Copper: 50 Years of Bull & Bear Markets An Analysis and Presentation of Bull & Bear Market Over 50 Years
Twelve years ago, the global copper market suffered its worst setback ever.
After peaking at $4.08 on July 2, 2008, copper went into a freefall that saw the price drop $2.83, or nearly 70% to a low of $1.25 just six months later.
From that low, copper subsequently rose $3.37, or 270% to reach a record high of $4.62 on February 14, 2011.
With the benefit of hindsight, we know the global financial crisis of 2008 brought copper to its knees, and, it is believed, the injection of trillions of dollars by central banks around the world to prevent the global economy from collapsing, enabled metal markets to recover, despite weak fundamentals.
Reflecting on these events, important questions arise, such as: should we have anticipated the price crashing as it did in 2008, or for that matter, expecting it to reach a new record high just two years later?
The obvious answer is that no one could have predicted either event with any degree of confidence, but chart patterns did alert us to the potential of important changes in trends.
In fact, over the past 50 years, we have seen similar changes occur under many different and varying market conditions.
This prompted us to examine the copper market on a daily basis, in an attempt to determine if in fact there were reoccurring patterns in price trends, regardless of influencing factors such as the fundamentals of supply and demand, inventory levels, economic and financial conditions, or geopolitical events.
Thus, by examining more than 12,600 price points from 1970 to the present, we identified, and isolated the 10 major bull and bear markets that have occurred, and incorporated ‘price contours’, as if they were guardrails on a winding road, that alert us to the potential of changes in trends.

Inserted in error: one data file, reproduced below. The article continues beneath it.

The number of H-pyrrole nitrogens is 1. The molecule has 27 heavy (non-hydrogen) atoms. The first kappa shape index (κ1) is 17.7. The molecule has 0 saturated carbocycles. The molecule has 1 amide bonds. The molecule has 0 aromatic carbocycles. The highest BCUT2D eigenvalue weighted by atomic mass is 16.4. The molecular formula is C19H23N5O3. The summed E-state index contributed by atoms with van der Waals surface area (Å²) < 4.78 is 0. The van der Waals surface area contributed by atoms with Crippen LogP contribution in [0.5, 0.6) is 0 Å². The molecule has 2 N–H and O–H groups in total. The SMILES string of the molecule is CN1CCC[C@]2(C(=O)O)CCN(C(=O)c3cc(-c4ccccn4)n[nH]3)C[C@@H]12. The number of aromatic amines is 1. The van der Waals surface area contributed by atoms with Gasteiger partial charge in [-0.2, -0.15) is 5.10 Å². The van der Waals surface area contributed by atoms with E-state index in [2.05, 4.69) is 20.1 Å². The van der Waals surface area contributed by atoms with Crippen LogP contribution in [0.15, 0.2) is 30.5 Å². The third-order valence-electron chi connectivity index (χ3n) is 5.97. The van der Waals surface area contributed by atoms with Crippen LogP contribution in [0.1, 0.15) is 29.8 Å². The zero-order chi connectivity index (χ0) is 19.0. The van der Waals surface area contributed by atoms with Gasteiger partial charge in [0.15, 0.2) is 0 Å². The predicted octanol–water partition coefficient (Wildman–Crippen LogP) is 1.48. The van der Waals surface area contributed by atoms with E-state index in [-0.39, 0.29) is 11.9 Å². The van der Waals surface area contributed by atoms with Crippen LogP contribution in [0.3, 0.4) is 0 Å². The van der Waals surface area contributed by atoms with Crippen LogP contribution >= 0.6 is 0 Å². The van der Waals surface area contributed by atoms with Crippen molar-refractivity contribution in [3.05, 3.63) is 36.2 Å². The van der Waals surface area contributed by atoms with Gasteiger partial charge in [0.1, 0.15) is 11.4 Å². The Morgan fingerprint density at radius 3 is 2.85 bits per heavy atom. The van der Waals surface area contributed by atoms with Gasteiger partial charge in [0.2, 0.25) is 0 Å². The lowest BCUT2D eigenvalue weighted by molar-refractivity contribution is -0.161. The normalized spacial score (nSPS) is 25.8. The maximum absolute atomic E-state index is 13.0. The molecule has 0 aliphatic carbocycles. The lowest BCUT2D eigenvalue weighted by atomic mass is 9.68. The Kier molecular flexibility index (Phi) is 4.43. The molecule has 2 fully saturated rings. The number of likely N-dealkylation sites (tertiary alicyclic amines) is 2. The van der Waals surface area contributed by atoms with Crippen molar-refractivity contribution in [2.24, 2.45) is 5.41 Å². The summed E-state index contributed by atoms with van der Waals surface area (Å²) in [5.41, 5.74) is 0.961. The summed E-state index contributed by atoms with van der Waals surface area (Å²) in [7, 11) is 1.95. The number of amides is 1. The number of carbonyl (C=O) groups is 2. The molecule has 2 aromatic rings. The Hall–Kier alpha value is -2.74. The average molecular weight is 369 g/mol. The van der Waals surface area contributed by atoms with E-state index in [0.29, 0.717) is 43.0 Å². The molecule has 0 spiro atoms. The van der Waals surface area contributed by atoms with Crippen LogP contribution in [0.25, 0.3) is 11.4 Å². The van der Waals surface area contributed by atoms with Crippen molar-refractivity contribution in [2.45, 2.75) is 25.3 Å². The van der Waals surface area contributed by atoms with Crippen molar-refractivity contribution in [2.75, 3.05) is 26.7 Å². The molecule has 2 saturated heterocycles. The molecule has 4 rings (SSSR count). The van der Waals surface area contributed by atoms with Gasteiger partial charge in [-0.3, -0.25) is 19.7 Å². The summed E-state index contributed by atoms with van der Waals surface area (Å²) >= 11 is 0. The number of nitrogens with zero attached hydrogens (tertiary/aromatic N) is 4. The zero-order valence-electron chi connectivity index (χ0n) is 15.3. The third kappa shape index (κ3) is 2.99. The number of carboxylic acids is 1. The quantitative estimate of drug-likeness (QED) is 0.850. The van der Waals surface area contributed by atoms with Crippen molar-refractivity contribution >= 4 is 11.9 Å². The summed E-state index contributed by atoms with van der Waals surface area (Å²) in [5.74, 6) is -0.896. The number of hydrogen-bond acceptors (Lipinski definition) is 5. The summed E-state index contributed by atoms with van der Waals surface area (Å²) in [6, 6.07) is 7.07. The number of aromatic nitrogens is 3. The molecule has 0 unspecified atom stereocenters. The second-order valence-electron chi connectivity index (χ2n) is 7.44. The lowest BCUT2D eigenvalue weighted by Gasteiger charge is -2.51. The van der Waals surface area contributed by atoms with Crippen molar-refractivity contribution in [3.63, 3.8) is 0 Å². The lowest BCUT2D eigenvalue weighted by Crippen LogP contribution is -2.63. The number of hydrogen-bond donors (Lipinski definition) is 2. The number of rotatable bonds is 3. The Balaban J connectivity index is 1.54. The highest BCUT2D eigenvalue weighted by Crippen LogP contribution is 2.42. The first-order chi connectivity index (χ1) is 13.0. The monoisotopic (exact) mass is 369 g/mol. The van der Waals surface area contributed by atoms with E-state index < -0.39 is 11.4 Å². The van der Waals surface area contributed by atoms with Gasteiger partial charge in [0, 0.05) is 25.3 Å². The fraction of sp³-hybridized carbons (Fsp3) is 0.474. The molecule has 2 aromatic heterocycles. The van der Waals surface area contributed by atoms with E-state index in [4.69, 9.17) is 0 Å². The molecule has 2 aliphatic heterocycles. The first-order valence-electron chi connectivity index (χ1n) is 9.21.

Our approach is very straight forward, in that a bull market is comprised of higher highs and higher lows until that cycle is complete, which will then set the stage for a bear market to begin, when new highs are no longer achievable, and the route of least resistance is indicated by lower highs and lower lows. While bull and bear markets are typically identified by a 20% increase from low points, or decline from the highs, our analysis is guided by the absolute high and low price points of a cycle.
The two charts below illustrate a bull market commencing in 1993, and peaking in 1995, followed by a bear market that ran from 1995 to 1999. And to assist in navigating the longer-term trend, we simultaneously look at a shorter time frame to determine how the charts correlate.
If copper is important to your business, The Bull & Bear Market Analysis is a must have for your organization.
With this powerful tool, you will have 20 critically important charts for historical references, along with 50 years of daily price history. And by spending less than five minutes a day to enter the closing price, your charts will be completely updated, enabling you to clearly see what the trend is, and where the market currently stands in relation to that trend.
We’ve often said, “Let the market tell you what it wants to do”, and these charts go a long way toward achieving that goal.
If you would like an online demonstration of this invaluable tool, give us a call, so we can set up a time that is convenient for you to see firsthand how this unique study can help your business today, and every day in the future.
John E Gross